What does it take to turn a customer into a fan?

Ton Dobbe
Ton Dobbe
Jun 11 · 4 min read

What turns them into a fan in the first place?

It’s a question I am addressing as part of my first book. It always fascinates me how much more value you get if a customer becomes an advocate of your business — when they start referring you to others without even asking them. Fans go the extra mile. They drop what they are doing to be part of the momentum you create. They’ll stand up to defend you to critics as if they were working for you. That’s priceless. However, the question is: What turns them into a fan in the first place?

There are many aspects to this: the product itself, your service around your product, the magic you’re creating around your brand, etcetera. However, for this blog I’ll focus on the aspects of the product. If I review my personal experiences and mix that with the insights from the +80 podcast interviews with technology pioneers I’ve done over the past year, I’d highlight this as my top 5 areas to focus on from a product innovation perspective:

Be there when it matters most

These are the examples where the solution you use helps you out of a challenging, time-pressured situation without dropping you. The story from Corti comes to mind in my conversation with their CEO Andreas Cleve: They’re using AI to help 911 call agents uncover the ‘real’ issue in a split second.

How often do we see precisely the opposite: When it gets complicated, you’re on your own. Moreover, it’s often those moments where the user can become the star and deliver value beyond the expected. That’s valuable. So, if you want to turn customers into fans, solve those moments. Solve the hard parts first that will give you credits.

Think in Win-Win-Win scenarios

Translate the problem forward. How can you solve a challenge your customer is facing in such a way it actually will make them look like the hero with their customers.

I recently spoke to Abhay Gupta, CEO of Bidgely. They are transforming the utility/energy industry. And although individual energy companies get much value from the solution operationally, the side effect of their product works like a magnet to their customers.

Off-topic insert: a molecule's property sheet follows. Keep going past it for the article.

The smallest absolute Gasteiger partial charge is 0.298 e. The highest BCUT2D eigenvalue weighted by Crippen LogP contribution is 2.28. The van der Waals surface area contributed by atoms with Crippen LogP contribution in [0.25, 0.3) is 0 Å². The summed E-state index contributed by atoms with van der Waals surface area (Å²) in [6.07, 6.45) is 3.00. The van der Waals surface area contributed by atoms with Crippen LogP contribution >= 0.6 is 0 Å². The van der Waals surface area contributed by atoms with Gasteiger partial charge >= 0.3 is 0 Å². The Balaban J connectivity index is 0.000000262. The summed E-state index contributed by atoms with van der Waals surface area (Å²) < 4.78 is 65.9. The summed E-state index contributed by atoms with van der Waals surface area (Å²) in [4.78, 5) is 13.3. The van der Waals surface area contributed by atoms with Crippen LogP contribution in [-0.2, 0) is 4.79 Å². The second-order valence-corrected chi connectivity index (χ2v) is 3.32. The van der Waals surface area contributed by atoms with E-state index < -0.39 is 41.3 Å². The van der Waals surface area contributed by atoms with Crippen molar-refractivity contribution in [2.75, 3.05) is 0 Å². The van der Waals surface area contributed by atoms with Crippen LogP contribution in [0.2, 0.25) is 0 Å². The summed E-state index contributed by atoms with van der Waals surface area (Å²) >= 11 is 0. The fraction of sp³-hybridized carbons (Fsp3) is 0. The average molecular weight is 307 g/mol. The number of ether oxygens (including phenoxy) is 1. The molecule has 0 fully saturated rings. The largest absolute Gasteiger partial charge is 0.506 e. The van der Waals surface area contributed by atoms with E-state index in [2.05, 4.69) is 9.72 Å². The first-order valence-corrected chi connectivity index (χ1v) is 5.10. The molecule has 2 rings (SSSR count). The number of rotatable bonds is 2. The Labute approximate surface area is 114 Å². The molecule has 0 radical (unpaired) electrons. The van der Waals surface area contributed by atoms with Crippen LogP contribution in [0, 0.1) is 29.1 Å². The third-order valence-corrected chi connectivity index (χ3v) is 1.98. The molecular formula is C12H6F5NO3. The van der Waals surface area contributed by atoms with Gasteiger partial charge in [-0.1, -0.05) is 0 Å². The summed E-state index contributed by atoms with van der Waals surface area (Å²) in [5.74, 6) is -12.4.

That’s perceived so valuable that their customers have started to ‘plug’ them within their television commercials because it offers them a competitive advantage.

Make it magically happen — i.e., make your technology invisible

Often the way to get people to become your fan is not to create the next best UI but to completely remove it altogether. I always liked the example from my previous employer Unit4, who removed the need for so many of us who have to submit their timesheet every week. Everybody loves that.

Well, instead of making it easier to enter, they now ‘propose it’ based on all the trails it can uncover and it’s self-learning capabilities. +90% of the time that’s correct. In other words: Check, Done.

Focus on the result, not the process

How often are we investing in software that’s just about tracking things and moving things through a process to realize that it just makes us more reactive, and it doesn’t contribute to better results? CRM works like this; ERP works like this and many more tools.

A fascinating example that does the opposite is from First.io. Mike Schneider, their CEO told me that in Real Estate, the best agents still miss out on +60% of the opportunities in their territory. Opportunities that exist from people they know.

So instead of building ‘a better CRM,’ they started focusing on the outcome — recommending people that are actually in the market to buy or sell their house. Their solution became ‘anti-viral.’ Real Estate agents love the solution so much, they want to keep it a secret.

Surprise

So here’s the last category in my top-5: Surprise always helps to create fans. It’s a component of all situations above, but I believe it should stand on itself as a crucial component to focus on.

A surprise comes in many flavors — and its power is that it goes beyond the ‘average.’ It can be as simple as a nudge for valuable insight, or an alert that helps you prevent or accelerate something.

A recent solution I started to use fits in this category — it’s CliClap, a content recommendation tool on my website. First of all, for me it does magic since I don’t have to break my head any more about what content to put where on my website. However, more importantly, visitors to my site get highly personalized (and accurate) recommendations on content ‘surprisingly’ relevant for them.

What about you?

What makes me curious: What software products are you a fan of? Moreover, what aspect of that product exactly turned you into a fan? Please share.

Startup Grind

The life, work, and tactics of entrepreneurs around the world. Welcoming submissions on technology trends, product design, growth strategies, and venture investing. Learn more about how you can get involved at startupgrind.com.

Ton Dobbe

Written by

Ton Dobbe

I help business software CEOs reimagine what can be, to deliver remarkable impact (again)

Startup Grind

The life, work, and tactics of entrepreneurs around the world. Welcoming submissions on technology trends, product design, growth strategies, and venture investing. Learn more about how you can get involved at startupgrind.com.